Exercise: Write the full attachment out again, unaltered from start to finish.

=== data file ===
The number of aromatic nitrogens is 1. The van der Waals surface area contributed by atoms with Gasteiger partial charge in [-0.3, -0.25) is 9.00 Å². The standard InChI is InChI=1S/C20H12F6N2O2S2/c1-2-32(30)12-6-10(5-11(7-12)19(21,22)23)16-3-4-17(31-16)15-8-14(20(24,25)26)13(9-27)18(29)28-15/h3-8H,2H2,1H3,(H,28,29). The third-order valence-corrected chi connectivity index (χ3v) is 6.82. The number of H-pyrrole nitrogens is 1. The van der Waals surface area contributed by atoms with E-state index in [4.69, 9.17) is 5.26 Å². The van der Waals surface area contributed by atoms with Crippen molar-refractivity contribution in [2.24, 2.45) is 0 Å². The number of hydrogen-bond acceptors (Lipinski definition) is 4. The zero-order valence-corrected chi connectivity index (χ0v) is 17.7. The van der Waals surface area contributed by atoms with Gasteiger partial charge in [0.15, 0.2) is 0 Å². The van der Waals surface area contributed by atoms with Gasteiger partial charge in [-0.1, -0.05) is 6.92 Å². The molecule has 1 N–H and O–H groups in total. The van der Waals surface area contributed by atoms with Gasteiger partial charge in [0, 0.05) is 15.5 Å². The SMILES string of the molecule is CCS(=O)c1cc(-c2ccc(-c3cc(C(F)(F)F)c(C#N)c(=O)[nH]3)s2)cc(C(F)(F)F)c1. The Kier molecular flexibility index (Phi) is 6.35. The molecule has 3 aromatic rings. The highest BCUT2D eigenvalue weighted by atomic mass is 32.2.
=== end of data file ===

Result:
The number of aromatic nitrogens is 1. The van der Waals surface area contributed by atoms with Gasteiger partial charge in [-0.3, -0.25) is 9.00 Å². The standard InChI is InChI=1S/C20H12F6N2O2S2/c1-2-32(30)12-6-10(5-11(7-12)19(21,22)23)16-3-4-17(31-16)15-8-14(20(24,25)26)13(9-27)18(29)28-15/h3-8H,2H2,1H3,(H,28,29). The third-order valence-corrected chi connectivity index (χ3v) is 6.82. The number of H-pyrrole nitrogens is 1. The van der Waals surface area contributed by atoms with E-state index in [4.69, 9.17) is 5.26 Å². The van der Waals surface area contributed by atoms with Crippen molar-refractivity contribution in [2.24, 2.45) is 0 Å². The number of hydrogen-bond acceptors (Lipinski definition) is 4. The zero-order valence-corrected chi connectivity index (χ0v) is 17.7. The van der Waals surface area contributed by atoms with Gasteiger partial charge in [0.15, 0.2) is 0 Å². The van der Waals surface area contributed by atoms with Gasteiger partial charge in [-0.1, -0.05) is 6.92 Å². The molecule has 1 N–H and O–H groups in total. The van der Waals surface area contributed by atoms with Gasteiger partial charge in [0, 0.05) is 15.5 Å². The SMILES string of the molecule is CCS(=O)c1cc(-c2ccc(-c3cc(C(F)(F)F)c(C#N)c(=O)[nH]3)s2)cc(C(F)(F)F)c1. The Kier molecular flexibility index (Phi) is 6.35. The molecule has 3 aromatic rings. The highest BCUT2D eigenvalue weighted by atomic mass is 32.2.